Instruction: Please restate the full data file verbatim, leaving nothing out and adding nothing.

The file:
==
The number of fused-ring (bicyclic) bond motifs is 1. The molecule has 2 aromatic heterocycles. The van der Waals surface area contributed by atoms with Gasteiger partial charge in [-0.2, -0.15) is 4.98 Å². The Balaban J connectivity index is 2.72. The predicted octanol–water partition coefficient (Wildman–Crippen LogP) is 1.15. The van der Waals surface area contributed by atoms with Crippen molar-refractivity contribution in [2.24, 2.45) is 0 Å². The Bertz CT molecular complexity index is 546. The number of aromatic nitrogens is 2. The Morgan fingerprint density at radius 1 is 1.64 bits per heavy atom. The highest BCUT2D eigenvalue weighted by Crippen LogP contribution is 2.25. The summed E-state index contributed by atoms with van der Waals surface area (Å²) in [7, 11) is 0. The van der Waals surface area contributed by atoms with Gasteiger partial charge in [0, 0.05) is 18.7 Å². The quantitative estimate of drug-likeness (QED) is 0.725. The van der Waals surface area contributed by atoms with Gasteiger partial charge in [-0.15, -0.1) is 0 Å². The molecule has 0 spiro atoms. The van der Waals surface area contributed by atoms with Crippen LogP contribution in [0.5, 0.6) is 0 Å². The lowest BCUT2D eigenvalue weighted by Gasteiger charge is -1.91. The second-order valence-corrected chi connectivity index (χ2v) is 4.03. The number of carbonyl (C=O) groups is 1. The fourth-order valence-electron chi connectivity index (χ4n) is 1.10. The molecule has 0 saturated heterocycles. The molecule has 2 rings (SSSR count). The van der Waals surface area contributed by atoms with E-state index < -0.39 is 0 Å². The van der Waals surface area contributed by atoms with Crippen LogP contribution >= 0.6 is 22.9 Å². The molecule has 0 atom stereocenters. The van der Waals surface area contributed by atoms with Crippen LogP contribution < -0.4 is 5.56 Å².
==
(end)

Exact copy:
The number of fused-ring (bicyclic) bond motifs is 1. The molecule has 2 aromatic heterocycles. The van der Waals surface area contributed by atoms with Gasteiger partial charge in [-0.2, -0.15) is 4.98 Å². The Balaban J connectivity index is 2.72. The predicted octanol–water partition coefficient (Wildman–Crippen LogP) is 1.15. The van der Waals surface area contributed by atoms with Crippen molar-refractivity contribution in [2.24, 2.45) is 0 Å². The Bertz CT molecular complexity index is 546. The number of aromatic nitrogens is 2. The Morgan fingerprint density at radius 1 is 1.64 bits per heavy atom. The highest BCUT2D eigenvalue weighted by Crippen LogP contribution is 2.25. The summed E-state index contributed by atoms with van der Waals surface area (Å²) in [7, 11) is 0. The van der Waals surface area contributed by atoms with Gasteiger partial charge in [0, 0.05) is 18.7 Å². The quantitative estimate of drug-likeness (QED) is 0.725. The van der Waals surface area contributed by atoms with Gasteiger partial charge in [-0.15, -0.1) is 0 Å². The molecule has 0 spiro atoms. The van der Waals surface area contributed by atoms with Crippen LogP contribution in [0.5, 0.6) is 0 Å². The lowest BCUT2D eigenvalue weighted by Gasteiger charge is -1.91. The second-order valence-corrected chi connectivity index (χ2v) is 4.03. The number of carbonyl (C=O) groups is 1. The fourth-order valence-electron chi connectivity index (χ4n) is 1.10. The molecule has 0 saturated heterocycles. The molecule has 2 rings (SSSR count). The van der Waals surface area contributed by atoms with E-state index < -0.39 is 0 Å². The van der Waals surface area contributed by atoms with Crippen LogP contribution >= 0.6 is 22.9 Å². The molecule has 0 atom stereocenters. The van der Waals surface area contributed by atoms with Crippen LogP contribution < -0.4 is 5.56 Å².